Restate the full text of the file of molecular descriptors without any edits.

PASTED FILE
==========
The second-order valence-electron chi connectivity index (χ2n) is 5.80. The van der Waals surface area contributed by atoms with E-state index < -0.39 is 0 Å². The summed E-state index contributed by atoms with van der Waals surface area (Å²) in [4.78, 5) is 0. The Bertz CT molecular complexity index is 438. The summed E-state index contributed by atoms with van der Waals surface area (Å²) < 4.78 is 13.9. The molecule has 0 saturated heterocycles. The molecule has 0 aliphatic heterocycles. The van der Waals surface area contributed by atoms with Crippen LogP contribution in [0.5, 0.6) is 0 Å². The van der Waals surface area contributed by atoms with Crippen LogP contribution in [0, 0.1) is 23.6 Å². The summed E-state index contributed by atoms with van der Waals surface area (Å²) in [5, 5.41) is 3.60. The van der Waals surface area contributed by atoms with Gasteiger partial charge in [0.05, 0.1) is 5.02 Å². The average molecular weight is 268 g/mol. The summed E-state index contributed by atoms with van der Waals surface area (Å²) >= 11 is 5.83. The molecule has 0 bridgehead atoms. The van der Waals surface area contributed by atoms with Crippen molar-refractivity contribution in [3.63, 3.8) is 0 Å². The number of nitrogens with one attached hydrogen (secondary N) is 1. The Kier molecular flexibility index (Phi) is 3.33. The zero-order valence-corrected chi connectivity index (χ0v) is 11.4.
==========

The second-order valence-electron chi connectivity index (χ2n) is 5.80. The van der Waals surface area contributed by atoms with E-state index < -0.39 is 0 Å². The summed E-state index contributed by atoms with van der Waals surface area (Å²) in [4.78, 5) is 0. The Bertz CT molecular complexity index is 438. The summed E-state index contributed by atoms with van der Waals surface area (Å²) < 4.78 is 13.9. The molecule has 0 saturated heterocycles. The molecule has 0 aliphatic heterocycles. The van der Waals surface area contributed by atoms with Crippen LogP contribution in [0.5, 0.6) is 0 Å². The van der Waals surface area contributed by atoms with Crippen LogP contribution in [0, 0.1) is 23.6 Å². The summed E-state index contributed by atoms with van der Waals surface area (Å²) in [5, 5.41) is 3.60. The van der Waals surface area contributed by atoms with Gasteiger partial charge in [0.05, 0.1) is 5.02 Å². The average molecular weight is 268 g/mol. The summed E-state index contributed by atoms with van der Waals surface area (Å²) >= 11 is 5.83. The molecule has 0 bridgehead atoms. The van der Waals surface area contributed by atoms with Crippen molar-refractivity contribution in [3.63, 3.8) is 0 Å². The number of nitrogens with one attached hydrogen (secondary N) is 1. The Kier molecular flexibility index (Phi) is 3.33. The zero-order valence-corrected chi connectivity index (χ0v) is 11.4.